Against unprovoked satire, however, a woman’s brain and tongue are instantaneous in her service. It is not surprising that her swift attack often seems feline, especially to a more sluggish intelligence, which perhaps has missed the casus belli altogether. When aroused, her power of speech is a two-edged darting sword, the equivalent of a man’s instinctive display of his fists. Therefore she gleefully joins men in instant approval of Sheridan’s famous retort, ‘I believe on my faith, I am between the two!’ — placing himself actually between two royal dukes, who had rudely told him they were discussing whether he was a greater knave or fool. And the remark, ‘If I had a son who was an idiot, I would make him a parson,’ — made by a peevish man to that witty clergyman, Sydney Smith, — and the latter’s quick rejoinder: ‘Your father was of a different opinion,’ exactly illustrate a woman’s idea of an unwarranted affront and its fitting punishment.
The rock that irretrievably separates the humor of men and of women, then, is ridicule. ‘To tell a person lies and laugh at him for believing them’ is someone’s definition of a modern sense of humor. Women—and children—often quiver under the humiliation of this and ruder ‘pleasantries’ — so-called.
The most blighting of all derisive jests was perpetuated by Oliver Wendell Holmes, when he christened ‘young females,’ ‘spring chickens.’ One hardly knows which term is the more offensive of the two!
Surely the little that men say lives after them with extraordinary tenacity. This distasteful bit of facetiousness, with which he sullied the pages of his ‘Autocrat,’ still poisons the mouths of men as gentle as he. And they remain entirely unaware of its dampening effect upon the volatile gayety of women.
It has often occurred to me that the line, ‘Her humorous ladyship is by to teach thee safety,’ might be punningly (in humble reverence of Shakespeare’s English) applied to morals as well as goddesses.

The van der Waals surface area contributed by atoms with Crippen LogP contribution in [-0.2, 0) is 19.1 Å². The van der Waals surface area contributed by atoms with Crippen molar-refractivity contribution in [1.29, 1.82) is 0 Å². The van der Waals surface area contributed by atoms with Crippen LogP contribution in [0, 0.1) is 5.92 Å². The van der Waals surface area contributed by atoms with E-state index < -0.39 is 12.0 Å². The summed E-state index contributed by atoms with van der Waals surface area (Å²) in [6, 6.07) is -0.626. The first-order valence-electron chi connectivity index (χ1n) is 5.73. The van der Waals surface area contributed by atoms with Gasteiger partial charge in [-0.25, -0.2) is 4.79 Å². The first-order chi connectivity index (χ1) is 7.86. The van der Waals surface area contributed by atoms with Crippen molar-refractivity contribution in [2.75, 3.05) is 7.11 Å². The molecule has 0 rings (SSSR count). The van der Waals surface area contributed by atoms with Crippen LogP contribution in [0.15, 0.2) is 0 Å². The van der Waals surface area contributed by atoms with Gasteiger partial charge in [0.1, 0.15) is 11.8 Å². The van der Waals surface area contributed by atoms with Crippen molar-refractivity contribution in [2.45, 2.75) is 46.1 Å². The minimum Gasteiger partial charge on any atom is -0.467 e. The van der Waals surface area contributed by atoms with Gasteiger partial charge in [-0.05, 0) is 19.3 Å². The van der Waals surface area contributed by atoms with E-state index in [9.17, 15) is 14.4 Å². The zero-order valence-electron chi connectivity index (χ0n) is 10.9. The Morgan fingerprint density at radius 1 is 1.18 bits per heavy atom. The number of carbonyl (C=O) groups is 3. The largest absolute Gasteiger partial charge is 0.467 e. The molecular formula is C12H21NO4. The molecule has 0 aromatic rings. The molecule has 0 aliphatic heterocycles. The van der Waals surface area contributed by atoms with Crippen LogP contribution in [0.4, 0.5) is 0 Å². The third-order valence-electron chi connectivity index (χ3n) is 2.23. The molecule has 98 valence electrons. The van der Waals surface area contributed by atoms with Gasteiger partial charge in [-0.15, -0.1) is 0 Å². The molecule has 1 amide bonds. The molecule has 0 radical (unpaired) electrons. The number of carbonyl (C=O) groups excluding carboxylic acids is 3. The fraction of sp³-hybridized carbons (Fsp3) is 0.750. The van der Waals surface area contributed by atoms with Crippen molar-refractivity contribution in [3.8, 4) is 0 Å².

Favored, indeed, is the child whose training is in the hands of a woman with a whimsical point of view that is an integral part of herself, and who has quaint ways of thought and speech. No influence could better equip youth to meet the slings and arrows of fortune. A blithe form of admonition never devitalizes, never weakens the self-confidence of young or old.
It has remained for Somerville and Ross—two Celts—to phrase the ideal of a woman of humor in the larger sense: ‘Inherently romantic, but the least sentimental; the most conversational and the most reserved; silent about the things that affect us most deeply (which is perhaps the reason we are considered good company) — light-hearted, cheerful, and quite convinced that nothing will succeed!’ Dryden proclaimed that ‘her wit was more than man.’ Hardly so chivalrous is the avowal of a modern Englishman, who declares of the stories of Somerville and Ross: ‘It was not until I had read them three times, thank heaven, that I was told they were written by two women!”
The title of ‘Humorist’ is one that all men openly aspire to. It should be equally honorable when borne by a woman. Yet it is a fact that no woman covets it at its present value, or could have it bestowed upon her without being shamefaced about it. How shall men explain the disrepute into which it has fallen at their hands? Is it that they have betrayed their heritage—they who have been the self-appointed guardians of Humor’s sovereignty for so many centuries? If so, do they not deserve that her humorous ladyship shall be taken from them and given over to the care of women? Who will lift her up tenderly, cleanse and make her sound, and finally deck her out with quips and quirks of fancy in gay and blithesome habit, so that, dressed like women themselves, — to advantage! — she may travel and illumine the highways of life?